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Lynne Sipiora, The Samaritan Inn

Meet Lynne Sipiora, executive director of The Samaritan Inn in McKinney, the largest residential program in Collin County serving the homeless. Sipiora took over the post nearly a decade ago, the week Hurricane Katrina evacuees arrived in North Texas. 

Sipiora is passionate about helping others in crisis. For 30 years, she has worked in not for profit management. She is also an author of the book "In Search of Motherhood," and she has experience, raising three children with her husband, Ken. 

We wanted to know a little more about Sipiora and she was gracious enough to answer some questions about herself, the Samaritan Inn and the communities it serves.

Dawn Tongish: Can you tell us about The Samaritan Inn?

Lynne Sipiora: The Samaritan Inn is the largest residential program in Collin County. We were founded 30 years ago as a 10-bed emergency men's shelter. Today we house over 200 men, women and children who are experiencing homelessness and provide all the resources they need to re-gain their independence.

DT: What are your duties at The Samaritan Inn? 

LS: I am the executive director, so I oversee all functions of our operations including volunteers, marketing, special events and programs. It is also my responsibility to raise the money needed to meet our annual budget of $2 million. 

DT: How did you become involved with the Samaritan Inn, why are you so passionate about the work being done at the shelters?  

LS: I began as a volunteer as The Samaritan Inn when I first moved to McKinney in 2000. At the time I was a stay-at-home mom, but prior to the birth of my children I had worked in non-profit management. In 2005, I accepted the position of director.

I am passionate about our work because I believe every person deserves a place to sleep at night and food to eat.

I know things happen, to all kinds of people, in all walks of life and it is society's responsiblity to help. Every day I see the difference our program makes in people's lives. They arrive broken and desperate and they leave with newfound confidence and the ability to re-build their lives.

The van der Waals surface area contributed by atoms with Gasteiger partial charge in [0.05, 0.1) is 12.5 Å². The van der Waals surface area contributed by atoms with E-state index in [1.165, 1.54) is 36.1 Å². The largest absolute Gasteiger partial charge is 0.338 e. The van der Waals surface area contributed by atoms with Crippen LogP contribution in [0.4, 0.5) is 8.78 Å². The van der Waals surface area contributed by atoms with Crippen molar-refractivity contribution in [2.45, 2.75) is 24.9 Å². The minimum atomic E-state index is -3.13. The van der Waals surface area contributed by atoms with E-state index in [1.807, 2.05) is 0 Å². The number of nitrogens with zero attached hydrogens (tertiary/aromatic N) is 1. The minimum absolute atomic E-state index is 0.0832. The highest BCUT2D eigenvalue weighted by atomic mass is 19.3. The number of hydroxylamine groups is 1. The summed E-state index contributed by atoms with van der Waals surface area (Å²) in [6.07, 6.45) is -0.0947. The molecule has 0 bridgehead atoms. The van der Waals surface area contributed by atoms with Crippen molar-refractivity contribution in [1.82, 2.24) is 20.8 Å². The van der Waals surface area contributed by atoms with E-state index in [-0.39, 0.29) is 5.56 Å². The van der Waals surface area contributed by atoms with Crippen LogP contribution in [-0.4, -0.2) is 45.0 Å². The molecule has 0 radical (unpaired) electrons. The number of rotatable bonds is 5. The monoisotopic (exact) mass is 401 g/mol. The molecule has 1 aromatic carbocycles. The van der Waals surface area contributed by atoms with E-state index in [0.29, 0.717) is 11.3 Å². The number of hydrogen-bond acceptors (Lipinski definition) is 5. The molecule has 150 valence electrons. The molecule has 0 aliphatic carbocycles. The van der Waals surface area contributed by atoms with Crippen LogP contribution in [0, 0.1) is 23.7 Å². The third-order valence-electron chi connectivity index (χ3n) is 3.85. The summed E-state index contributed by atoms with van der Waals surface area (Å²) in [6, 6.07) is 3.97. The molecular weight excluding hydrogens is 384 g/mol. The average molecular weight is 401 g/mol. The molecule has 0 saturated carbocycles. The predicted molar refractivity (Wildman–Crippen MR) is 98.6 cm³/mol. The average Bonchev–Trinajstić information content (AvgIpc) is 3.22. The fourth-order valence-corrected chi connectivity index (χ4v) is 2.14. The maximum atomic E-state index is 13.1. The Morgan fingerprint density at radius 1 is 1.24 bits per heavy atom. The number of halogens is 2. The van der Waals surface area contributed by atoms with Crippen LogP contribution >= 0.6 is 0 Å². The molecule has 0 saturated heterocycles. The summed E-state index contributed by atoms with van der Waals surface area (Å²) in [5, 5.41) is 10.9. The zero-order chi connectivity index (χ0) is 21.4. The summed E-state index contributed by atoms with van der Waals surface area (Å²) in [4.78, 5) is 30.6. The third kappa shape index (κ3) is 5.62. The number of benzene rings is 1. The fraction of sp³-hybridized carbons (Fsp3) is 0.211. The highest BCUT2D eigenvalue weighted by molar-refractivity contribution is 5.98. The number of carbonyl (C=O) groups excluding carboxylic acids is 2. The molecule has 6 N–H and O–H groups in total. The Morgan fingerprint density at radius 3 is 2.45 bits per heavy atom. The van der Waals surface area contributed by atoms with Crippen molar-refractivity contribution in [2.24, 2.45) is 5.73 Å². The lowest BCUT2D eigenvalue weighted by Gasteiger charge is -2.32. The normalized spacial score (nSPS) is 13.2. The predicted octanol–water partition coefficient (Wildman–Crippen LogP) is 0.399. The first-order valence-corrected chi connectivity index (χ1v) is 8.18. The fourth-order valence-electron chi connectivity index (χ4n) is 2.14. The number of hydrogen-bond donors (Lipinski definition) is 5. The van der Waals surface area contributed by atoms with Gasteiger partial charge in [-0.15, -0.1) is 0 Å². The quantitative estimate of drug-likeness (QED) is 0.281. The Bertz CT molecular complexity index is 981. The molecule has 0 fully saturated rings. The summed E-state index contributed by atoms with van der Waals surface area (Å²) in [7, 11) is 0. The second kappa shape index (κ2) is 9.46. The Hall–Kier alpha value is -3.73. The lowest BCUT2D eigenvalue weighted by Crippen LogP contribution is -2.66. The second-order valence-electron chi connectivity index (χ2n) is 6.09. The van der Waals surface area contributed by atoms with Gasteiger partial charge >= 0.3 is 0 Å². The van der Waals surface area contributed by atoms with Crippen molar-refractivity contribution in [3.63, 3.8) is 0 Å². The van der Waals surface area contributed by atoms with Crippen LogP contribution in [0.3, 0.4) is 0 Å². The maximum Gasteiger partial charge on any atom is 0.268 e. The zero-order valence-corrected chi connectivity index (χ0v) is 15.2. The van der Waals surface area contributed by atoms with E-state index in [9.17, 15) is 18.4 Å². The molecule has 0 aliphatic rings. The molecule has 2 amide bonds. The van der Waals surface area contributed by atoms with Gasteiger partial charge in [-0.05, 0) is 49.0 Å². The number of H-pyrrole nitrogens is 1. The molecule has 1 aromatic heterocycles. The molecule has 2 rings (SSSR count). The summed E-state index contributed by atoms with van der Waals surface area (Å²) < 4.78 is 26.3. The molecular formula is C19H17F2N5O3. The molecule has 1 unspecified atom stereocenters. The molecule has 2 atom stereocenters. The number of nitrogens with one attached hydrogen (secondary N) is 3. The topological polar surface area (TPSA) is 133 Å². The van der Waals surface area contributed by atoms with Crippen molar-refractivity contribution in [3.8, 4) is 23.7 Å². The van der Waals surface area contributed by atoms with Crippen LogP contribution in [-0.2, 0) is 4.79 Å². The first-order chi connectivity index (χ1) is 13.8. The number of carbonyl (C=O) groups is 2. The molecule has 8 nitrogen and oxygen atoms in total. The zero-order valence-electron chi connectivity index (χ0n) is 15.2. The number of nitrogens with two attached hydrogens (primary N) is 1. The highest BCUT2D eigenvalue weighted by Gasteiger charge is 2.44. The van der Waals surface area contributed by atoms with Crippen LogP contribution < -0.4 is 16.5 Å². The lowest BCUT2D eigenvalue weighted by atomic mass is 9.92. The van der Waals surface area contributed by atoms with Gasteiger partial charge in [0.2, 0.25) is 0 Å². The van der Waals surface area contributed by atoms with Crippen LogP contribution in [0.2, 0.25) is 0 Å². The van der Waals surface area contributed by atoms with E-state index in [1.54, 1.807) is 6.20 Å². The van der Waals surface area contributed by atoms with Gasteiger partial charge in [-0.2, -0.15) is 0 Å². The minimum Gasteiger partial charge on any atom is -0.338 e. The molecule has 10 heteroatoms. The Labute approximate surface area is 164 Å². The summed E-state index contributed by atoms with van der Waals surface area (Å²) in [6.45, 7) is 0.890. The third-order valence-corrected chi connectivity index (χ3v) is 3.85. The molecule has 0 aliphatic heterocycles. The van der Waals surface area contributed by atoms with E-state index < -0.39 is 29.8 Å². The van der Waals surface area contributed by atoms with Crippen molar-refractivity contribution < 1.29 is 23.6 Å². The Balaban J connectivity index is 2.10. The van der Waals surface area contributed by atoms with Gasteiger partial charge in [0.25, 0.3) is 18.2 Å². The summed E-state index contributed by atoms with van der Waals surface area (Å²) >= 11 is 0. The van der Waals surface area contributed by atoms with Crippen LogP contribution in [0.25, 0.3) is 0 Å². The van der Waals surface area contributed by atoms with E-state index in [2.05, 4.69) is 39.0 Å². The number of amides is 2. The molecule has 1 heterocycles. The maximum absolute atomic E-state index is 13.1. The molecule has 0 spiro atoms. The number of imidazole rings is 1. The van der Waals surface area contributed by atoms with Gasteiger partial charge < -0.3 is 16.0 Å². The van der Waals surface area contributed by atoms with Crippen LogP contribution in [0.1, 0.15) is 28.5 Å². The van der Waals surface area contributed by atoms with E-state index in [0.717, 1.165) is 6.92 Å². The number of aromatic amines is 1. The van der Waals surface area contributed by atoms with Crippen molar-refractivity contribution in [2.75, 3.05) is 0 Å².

DT: Why do you work in the non-profit sector? 

LS: I've been called a professional do-gooder and I think that is probably true. I want to change a little piece of the world and working at The Samaritan Inn enables me to do that. 

DT: It can be difficult for any non-profit to pay the bills. How do you stay afloat? 

LS: The Samaritan Inn is supported by thousands of individuals, as well as the business and faith community. We are also a United Way agency. People are very compassionate and generous and they want to help.

DT: How can the people of Collin County and beyond help meet your needs for 2014? What are your biggest needs? 

LS: The program of homlessness (nationally and in Collin County) is far bigger than people realize. In 2013, 2,677 qualifed people were turned away because they didn't have room for them. The Samaritan Inn is committed to solving that problem. Last spring we purchased 15 acres of land (30 yards south of our current facility) for the purpose of building a family shelter. 

It is a $7.5 million project and will truly "take a village." Our capital campaign kicked off in February and we need donations to make this happen. People are living on the streets and in their cars. We can't let that happen on our watch. 

DT: What is the most memorable moment in your experiences at The Samaritan Inn? 

LS: I have had the privilege of seeing so many people turn their lives around that it is hard to choose just one story. I handed a former resident a degree from Collin College after he had worked on it for two years. I watched a former resident come back and join our staff, telling people "if i can do it, so can you." I was there when a teenager, living with her family at the Inn, got a full ride to the University of Kansas. It is truly the best job in the world!


If you'd like to nominate a local resident for a BubbleLife community profile, contact Dawn Tongish at or find her on Twitter at @DawnTongish.